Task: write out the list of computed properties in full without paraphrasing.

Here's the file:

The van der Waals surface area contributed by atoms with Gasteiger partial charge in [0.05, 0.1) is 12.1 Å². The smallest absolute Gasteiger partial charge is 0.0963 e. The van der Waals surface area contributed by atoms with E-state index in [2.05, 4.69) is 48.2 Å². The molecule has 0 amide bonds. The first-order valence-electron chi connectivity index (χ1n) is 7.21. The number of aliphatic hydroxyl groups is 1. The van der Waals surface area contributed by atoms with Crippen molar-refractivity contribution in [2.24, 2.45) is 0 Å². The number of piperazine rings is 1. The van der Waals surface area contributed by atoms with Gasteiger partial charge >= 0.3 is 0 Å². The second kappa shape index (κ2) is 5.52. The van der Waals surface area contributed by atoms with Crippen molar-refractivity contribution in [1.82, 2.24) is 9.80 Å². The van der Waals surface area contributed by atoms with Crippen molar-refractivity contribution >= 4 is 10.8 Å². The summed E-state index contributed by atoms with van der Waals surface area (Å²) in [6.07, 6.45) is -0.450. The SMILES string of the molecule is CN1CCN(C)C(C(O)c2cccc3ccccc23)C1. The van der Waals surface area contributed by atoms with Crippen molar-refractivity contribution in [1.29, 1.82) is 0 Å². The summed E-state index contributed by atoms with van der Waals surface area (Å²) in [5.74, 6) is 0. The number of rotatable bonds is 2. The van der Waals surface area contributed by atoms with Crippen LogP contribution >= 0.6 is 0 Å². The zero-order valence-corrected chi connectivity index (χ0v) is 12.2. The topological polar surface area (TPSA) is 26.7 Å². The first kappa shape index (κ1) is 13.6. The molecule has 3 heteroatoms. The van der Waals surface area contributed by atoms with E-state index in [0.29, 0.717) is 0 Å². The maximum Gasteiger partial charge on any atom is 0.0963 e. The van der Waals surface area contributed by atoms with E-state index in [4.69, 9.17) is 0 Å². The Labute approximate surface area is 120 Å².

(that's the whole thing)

The van der Waals surface area contributed by atoms with Gasteiger partial charge in [0.05, 0.1) is 12.1 Å². The smallest absolute Gasteiger partial charge is 0.0963 e. The van der Waals surface area contributed by atoms with E-state index in [2.05, 4.69) is 48.2 Å². The molecule has 0 amide bonds. The first-order valence-electron chi connectivity index (χ1n) is 7.21. The number of aliphatic hydroxyl groups is 1. The van der Waals surface area contributed by atoms with Crippen molar-refractivity contribution in [2.24, 2.45) is 0 Å². The number of piperazine rings is 1. The van der Waals surface area contributed by atoms with Gasteiger partial charge >= 0.3 is 0 Å². The second kappa shape index (κ2) is 5.52. The van der Waals surface area contributed by atoms with Crippen molar-refractivity contribution in [1.82, 2.24) is 9.80 Å². The van der Waals surface area contributed by atoms with Crippen molar-refractivity contribution >= 4 is 10.8 Å². The summed E-state index contributed by atoms with van der Waals surface area (Å²) in [6.07, 6.45) is -0.450. The SMILES string of the molecule is CN1CCN(C)C(C(O)c2cccc3ccccc23)C1. The van der Waals surface area contributed by atoms with Crippen molar-refractivity contribution in [1.29, 1.82) is 0 Å². The summed E-state index contributed by atoms with van der Waals surface area (Å²) in [5.74, 6) is 0. The number of rotatable bonds is 2. The van der Waals surface area contributed by atoms with Crippen LogP contribution >= 0.6 is 0 Å². The zero-order valence-corrected chi connectivity index (χ0v) is 12.2. The topological polar surface area (TPSA) is 26.7 Å². The first kappa shape index (κ1) is 13.6. The molecule has 3 heteroatoms. The van der Waals surface area contributed by atoms with E-state index in [0.29, 0.717) is 0 Å². The maximum Gasteiger partial charge on any atom is 0.0963 e. The van der Waals surface area contributed by atoms with E-state index in [4.69, 9.17) is 0 Å². The Labute approximate surface area is 120 Å².